Since Tuesday, over 5,000 Amazon employees have signed a letter urging Jeff Bezos to create a comprehensive climate change plan for the company. Published online and addressed to the CEO and Amazon’s board of directors, it called for a company-wide plan backed by six principles; including “a complete transition away from fossil fuels rather than relying on carbon offsets” and “prioritization of climate impact when making business decisions.”
- Is the collective power of employees the next phase of tech worker activism?
- How can Amazon meet employee demands on clean energy and continue to meet its revenue and profit goals?
- Can we expect similar efforts by employees of other tech companies on this issue soon? If so, what is the best plan for employees to raise their voices on issues like this?
- The employees’ letter, published Wednesday on the blogging platform Medium, calls for Amazon to publicly detail how it plans to handle disruption brought on by climate change and reduce its dependence on fossil fuels.
- The letter is critical of Amazon’s current climate impact, noting that the company lacks a plan to reach zero carbon emissions, works with oil and gas companies, and donates to politicians who deny climate change. It also called on the company to stop offering custom cloud-computing services that support the oil and gas industry in extracting more fossil fuels.
- The action is the largest employee-driven movement on climate change to take place in the influential tech industry.
Wednesday’s letter is the latest example of tech industry employees going public to pressure leadership into action. “Amazon has the resources and scale to spark the world’s imagination and redefine what is possible and necessary to address the climate crisis,” the letter reads. “We believe this is a historic opportunity for Amazon to stand with employees and signal to the world that we’re ready to be a climate leader.”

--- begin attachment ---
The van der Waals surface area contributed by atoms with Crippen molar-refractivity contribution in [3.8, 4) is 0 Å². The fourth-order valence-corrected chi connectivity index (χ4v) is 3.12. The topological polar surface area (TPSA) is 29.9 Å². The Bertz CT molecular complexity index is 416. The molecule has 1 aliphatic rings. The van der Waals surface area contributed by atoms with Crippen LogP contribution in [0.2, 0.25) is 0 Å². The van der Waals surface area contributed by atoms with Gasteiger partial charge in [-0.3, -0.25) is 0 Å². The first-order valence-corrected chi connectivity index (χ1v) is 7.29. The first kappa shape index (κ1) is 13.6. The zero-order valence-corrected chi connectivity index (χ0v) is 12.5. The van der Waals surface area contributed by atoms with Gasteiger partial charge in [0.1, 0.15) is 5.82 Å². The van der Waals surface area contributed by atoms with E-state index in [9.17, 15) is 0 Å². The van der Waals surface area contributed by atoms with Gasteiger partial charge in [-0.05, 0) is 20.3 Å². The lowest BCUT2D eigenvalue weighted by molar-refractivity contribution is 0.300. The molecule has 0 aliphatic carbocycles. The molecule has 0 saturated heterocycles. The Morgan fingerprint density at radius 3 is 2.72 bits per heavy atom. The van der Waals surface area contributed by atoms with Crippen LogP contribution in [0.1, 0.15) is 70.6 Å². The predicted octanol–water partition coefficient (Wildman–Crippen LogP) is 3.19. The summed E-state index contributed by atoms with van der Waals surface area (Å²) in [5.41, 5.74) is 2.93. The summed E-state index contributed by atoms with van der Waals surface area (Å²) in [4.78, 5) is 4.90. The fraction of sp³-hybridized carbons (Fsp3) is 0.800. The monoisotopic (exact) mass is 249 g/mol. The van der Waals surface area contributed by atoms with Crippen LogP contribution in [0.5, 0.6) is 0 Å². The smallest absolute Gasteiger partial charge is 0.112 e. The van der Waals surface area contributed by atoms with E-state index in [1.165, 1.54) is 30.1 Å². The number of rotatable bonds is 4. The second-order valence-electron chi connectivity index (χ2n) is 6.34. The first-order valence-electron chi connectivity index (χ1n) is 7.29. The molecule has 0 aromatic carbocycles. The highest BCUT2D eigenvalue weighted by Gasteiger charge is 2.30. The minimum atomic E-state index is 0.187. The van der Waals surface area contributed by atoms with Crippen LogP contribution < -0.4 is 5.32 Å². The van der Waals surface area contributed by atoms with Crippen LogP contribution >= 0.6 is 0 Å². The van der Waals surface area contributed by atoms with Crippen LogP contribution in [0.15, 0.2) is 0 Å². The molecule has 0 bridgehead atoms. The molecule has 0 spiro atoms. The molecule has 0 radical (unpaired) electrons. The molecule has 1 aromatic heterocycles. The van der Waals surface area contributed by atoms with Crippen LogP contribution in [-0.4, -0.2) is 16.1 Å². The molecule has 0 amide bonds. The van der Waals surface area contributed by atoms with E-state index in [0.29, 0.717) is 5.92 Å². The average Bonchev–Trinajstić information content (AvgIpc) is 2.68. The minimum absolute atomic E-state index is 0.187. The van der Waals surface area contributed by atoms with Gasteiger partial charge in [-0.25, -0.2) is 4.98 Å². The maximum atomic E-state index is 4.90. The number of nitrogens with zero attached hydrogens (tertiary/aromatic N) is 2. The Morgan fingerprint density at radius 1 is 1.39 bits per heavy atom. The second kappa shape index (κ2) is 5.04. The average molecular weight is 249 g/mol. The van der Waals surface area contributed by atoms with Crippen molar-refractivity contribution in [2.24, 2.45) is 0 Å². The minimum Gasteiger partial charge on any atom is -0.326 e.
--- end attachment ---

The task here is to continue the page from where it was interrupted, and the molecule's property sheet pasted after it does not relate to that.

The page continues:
The letter supports a new tactic among activist tech workers: using the stock they receive as compensation to agitate for change. Like other shareholders, they can file a resolution urging a particular corporate change that investors vote on at a company’s annual meeting. Historically, this approach has been used by outside activist investors, not employees.
The Amazon employees who signed the letter and made their names public, are pushing Amazon to approve a shareholder resolution that would force the company to develop a plan to address its carbon footprint. The group, called Amazon Employees for Climate Justice, formed in December after 28 current and former Amazon employee shareholders co-filed a formal shareholder resolution requiring Amazon to create a plan to convert to green power sources. The resolution is expected to come up for a vote next month.
It is rare for tech employees, even the most activist ones, to attach their names to public criticism of their employers. While thousands walked out at Google over the company’s handling of sexual harassment claims, for example, few names were connected to the effort.
“Amazon’s sustainability team is using a science-based approach to develop data and strategies to ensure a rigorous approach to our sustainability work,” the company said in a statement. “We have launched several major and impactful programs and are working hard to integrate this approach fully across Amazon.”
On Monday, Amazon announced a renewable energy initiative to build three new wind farms. The company’s last renewable energy project was two years ago.